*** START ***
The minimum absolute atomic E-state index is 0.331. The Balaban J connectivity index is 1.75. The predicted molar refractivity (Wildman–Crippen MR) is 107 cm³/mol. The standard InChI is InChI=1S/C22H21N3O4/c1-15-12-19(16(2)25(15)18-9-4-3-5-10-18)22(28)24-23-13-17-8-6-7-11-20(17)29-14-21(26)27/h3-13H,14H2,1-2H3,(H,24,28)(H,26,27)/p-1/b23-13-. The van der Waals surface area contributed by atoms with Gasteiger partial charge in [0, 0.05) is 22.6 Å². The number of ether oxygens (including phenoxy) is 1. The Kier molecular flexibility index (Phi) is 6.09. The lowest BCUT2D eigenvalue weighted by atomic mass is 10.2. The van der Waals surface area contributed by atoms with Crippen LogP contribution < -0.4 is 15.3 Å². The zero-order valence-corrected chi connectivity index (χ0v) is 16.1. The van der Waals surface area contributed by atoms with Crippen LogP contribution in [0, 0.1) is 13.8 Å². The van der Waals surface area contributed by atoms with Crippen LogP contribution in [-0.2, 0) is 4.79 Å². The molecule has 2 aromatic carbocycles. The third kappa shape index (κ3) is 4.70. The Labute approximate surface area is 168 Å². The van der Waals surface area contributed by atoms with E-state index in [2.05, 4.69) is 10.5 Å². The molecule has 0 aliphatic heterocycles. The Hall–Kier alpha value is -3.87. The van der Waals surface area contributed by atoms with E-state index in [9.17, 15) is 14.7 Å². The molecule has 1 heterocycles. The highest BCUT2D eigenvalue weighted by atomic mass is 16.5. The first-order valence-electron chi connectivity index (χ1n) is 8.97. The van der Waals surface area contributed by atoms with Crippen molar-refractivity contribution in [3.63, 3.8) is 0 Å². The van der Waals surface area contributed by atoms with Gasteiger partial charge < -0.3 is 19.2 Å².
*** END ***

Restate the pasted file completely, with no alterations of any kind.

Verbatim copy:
The minimum absolute atomic E-state index is 0.331. The Balaban J connectivity index is 1.75. The predicted molar refractivity (Wildman–Crippen MR) is 107 cm³/mol. The standard InChI is InChI=1S/C22H21N3O4/c1-15-12-19(16(2)25(15)18-9-4-3-5-10-18)22(28)24-23-13-17-8-6-7-11-20(17)29-14-21(26)27/h3-13H,14H2,1-2H3,(H,24,28)(H,26,27)/p-1/b23-13-. The van der Waals surface area contributed by atoms with Gasteiger partial charge in [0, 0.05) is 22.6 Å². The number of ether oxygens (including phenoxy) is 1. The Kier molecular flexibility index (Phi) is 6.09. The lowest BCUT2D eigenvalue weighted by atomic mass is 10.2. The van der Waals surface area contributed by atoms with Crippen LogP contribution < -0.4 is 15.3 Å². The zero-order valence-corrected chi connectivity index (χ0v) is 16.1. The van der Waals surface area contributed by atoms with Crippen LogP contribution in [0, 0.1) is 13.8 Å². The van der Waals surface area contributed by atoms with Crippen LogP contribution in [-0.2, 0) is 4.79 Å². The molecule has 2 aromatic carbocycles. The third kappa shape index (κ3) is 4.70. The Labute approximate surface area is 168 Å². The van der Waals surface area contributed by atoms with E-state index in [2.05, 4.69) is 10.5 Å². The molecule has 0 aliphatic heterocycles. The Hall–Kier alpha value is -3.87. The van der Waals surface area contributed by atoms with E-state index in [9.17, 15) is 14.7 Å². The molecule has 1 heterocycles. The highest BCUT2D eigenvalue weighted by atomic mass is 16.5. The first-order valence-electron chi connectivity index (χ1n) is 8.97. The van der Waals surface area contributed by atoms with Crippen molar-refractivity contribution in [3.63, 3.8) is 0 Å². The van der Waals surface area contributed by atoms with Gasteiger partial charge < -0.3 is 19.2 Å².